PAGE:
Lactic acid Production from Hydrolysate of Green Seaweeds
- Lactic acid Production from Hydrolysate of Green Seaweeds
- Date Issued
- In this study, we investigated the possibility of using seaweed as an alternative carbon source for lactic acid production. For this purpose, the chemical composition analysis (proximate analysis, ultimate elemental analysis, and mineral analysis) and acid hydrolysis of seaweeds and corn stover were examined. Furthermore, lactic acid fermentations of seaweeds and corn stover hydrolysate were carried out using Lactobacillus strains. The lactic acid yield, which is defined as the ratio of the lactic acid production to total sugar consumption, varied depending on biomass. Among the strains tested, L. casei showed the highest lactic acid yield (0.54 g g-1) from corn stover hydrolysate, followed by Enteromorpha prolifera hydrolysate (0.41 g g-1), Capsosiphon fulvescens hydrolysate (0.23 g g-1), and Ulva pertusa hydrolysate (0.18 g g-1). However, lactic acid production (4.0 g L-1) from E. prolifera hydrolysate was higher than that from corn stover hydrolysate (3.2 g L-1). The results shown in this study indicate that E. prolifera is competitive with lignocellulosic biomass such as corn stover in terms of lactic acid production under the same conditions (acid hydrolysis and fermentation) and that seaweed can be used as a feedstock for industrial production of chemicals.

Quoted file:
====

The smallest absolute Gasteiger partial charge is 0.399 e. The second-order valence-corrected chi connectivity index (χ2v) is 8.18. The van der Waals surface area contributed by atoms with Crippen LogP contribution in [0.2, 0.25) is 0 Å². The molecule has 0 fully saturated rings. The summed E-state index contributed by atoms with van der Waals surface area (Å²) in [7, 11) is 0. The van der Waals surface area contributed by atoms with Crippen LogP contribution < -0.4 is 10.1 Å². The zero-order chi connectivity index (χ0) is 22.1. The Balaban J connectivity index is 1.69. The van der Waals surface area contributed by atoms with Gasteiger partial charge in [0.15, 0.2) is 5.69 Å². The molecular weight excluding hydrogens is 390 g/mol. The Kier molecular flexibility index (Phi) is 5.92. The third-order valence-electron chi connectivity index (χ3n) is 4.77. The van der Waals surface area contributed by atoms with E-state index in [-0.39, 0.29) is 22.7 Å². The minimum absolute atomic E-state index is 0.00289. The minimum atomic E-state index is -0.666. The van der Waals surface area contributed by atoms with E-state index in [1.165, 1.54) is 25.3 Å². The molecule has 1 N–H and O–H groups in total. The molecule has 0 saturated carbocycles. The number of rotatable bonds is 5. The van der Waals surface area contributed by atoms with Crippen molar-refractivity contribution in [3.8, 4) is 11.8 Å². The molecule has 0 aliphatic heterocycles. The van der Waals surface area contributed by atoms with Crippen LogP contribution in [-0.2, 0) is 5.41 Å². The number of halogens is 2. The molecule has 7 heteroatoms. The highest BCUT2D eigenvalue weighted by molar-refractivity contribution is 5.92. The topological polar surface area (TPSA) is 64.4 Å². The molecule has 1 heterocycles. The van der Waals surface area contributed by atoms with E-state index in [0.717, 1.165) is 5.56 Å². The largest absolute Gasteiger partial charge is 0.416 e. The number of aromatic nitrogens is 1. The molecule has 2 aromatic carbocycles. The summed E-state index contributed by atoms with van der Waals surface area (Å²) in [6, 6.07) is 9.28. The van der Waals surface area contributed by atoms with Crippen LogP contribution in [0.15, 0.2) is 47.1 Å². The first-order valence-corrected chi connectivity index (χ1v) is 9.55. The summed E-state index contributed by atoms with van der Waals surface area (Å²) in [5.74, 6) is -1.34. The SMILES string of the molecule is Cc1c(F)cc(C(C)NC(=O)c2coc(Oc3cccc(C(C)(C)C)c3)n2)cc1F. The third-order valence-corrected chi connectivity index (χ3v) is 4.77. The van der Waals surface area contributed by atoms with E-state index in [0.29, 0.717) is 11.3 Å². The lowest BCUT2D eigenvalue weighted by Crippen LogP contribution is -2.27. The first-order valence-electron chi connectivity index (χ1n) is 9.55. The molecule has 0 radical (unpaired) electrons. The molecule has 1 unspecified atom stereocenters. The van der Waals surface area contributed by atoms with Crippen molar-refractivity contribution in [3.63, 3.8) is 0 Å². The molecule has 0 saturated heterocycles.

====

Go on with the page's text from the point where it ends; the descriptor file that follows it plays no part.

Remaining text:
- Article Type
- Files in This Item:
- There are no files associated with this item.
Items in DSpace are protected by copyright, with all rights reserved, unless otherwise indicated.